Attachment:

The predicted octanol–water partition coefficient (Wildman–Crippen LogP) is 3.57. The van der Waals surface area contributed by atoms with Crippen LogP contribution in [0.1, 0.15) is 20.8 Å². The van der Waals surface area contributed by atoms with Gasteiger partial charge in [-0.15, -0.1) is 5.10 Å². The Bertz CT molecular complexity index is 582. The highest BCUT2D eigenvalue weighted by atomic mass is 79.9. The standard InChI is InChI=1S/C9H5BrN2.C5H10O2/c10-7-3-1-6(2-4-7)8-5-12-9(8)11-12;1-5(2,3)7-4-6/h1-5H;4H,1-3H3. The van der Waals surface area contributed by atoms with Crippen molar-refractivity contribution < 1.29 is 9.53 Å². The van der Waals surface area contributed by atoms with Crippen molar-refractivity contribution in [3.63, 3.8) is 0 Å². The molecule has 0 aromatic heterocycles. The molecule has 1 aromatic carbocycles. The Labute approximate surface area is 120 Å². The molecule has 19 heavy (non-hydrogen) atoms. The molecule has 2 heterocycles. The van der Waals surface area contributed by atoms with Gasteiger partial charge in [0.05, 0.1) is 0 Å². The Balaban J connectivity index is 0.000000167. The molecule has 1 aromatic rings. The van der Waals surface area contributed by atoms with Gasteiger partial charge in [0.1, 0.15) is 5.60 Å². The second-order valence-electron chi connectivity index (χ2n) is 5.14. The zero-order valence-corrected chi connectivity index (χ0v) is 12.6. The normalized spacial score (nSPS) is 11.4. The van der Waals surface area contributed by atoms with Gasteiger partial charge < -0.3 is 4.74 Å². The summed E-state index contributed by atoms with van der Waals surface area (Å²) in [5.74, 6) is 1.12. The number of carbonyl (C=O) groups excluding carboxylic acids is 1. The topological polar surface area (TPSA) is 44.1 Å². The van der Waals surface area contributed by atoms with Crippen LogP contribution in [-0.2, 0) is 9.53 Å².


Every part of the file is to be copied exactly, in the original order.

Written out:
The predicted octanol–water partition coefficient (Wildman–Crippen LogP) is 3.57. The van der Waals surface area contributed by atoms with Crippen LogP contribution in [0.1, 0.15) is 20.8 Å². The van der Waals surface area contributed by atoms with Gasteiger partial charge in [-0.15, -0.1) is 5.10 Å². The Bertz CT molecular complexity index is 582. The highest BCUT2D eigenvalue weighted by atomic mass is 79.9. The standard InChI is InChI=1S/C9H5BrN2.C5H10O2/c10-7-3-1-6(2-4-7)8-5-12-9(8)11-12;1-5(2,3)7-4-6/h1-5H;4H,1-3H3. The van der Waals surface area contributed by atoms with Crippen molar-refractivity contribution < 1.29 is 9.53 Å². The van der Waals surface area contributed by atoms with Crippen molar-refractivity contribution in [3.63, 3.8) is 0 Å². The molecule has 0 aromatic heterocycles. The molecule has 1 aromatic carbocycles. The Labute approximate surface area is 120 Å². The molecule has 19 heavy (non-hydrogen) atoms. The molecule has 2 heterocycles. The van der Waals surface area contributed by atoms with Gasteiger partial charge in [0.05, 0.1) is 0 Å². The Balaban J connectivity index is 0.000000167. The molecule has 1 aromatic rings. The van der Waals surface area contributed by atoms with Gasteiger partial charge in [0.1, 0.15) is 5.60 Å². The second-order valence-electron chi connectivity index (χ2n) is 5.14. The zero-order valence-corrected chi connectivity index (χ0v) is 12.6. The normalized spacial score (nSPS) is 11.4. The van der Waals surface area contributed by atoms with Gasteiger partial charge < -0.3 is 4.74 Å². The summed E-state index contributed by atoms with van der Waals surface area (Å²) in [5.74, 6) is 1.12. The number of carbonyl (C=O) groups excluding carboxylic acids is 1. The topological polar surface area (TPSA) is 44.1 Å². The van der Waals surface area contributed by atoms with Crippen LogP contribution in [-0.2, 0) is 9.53 Å².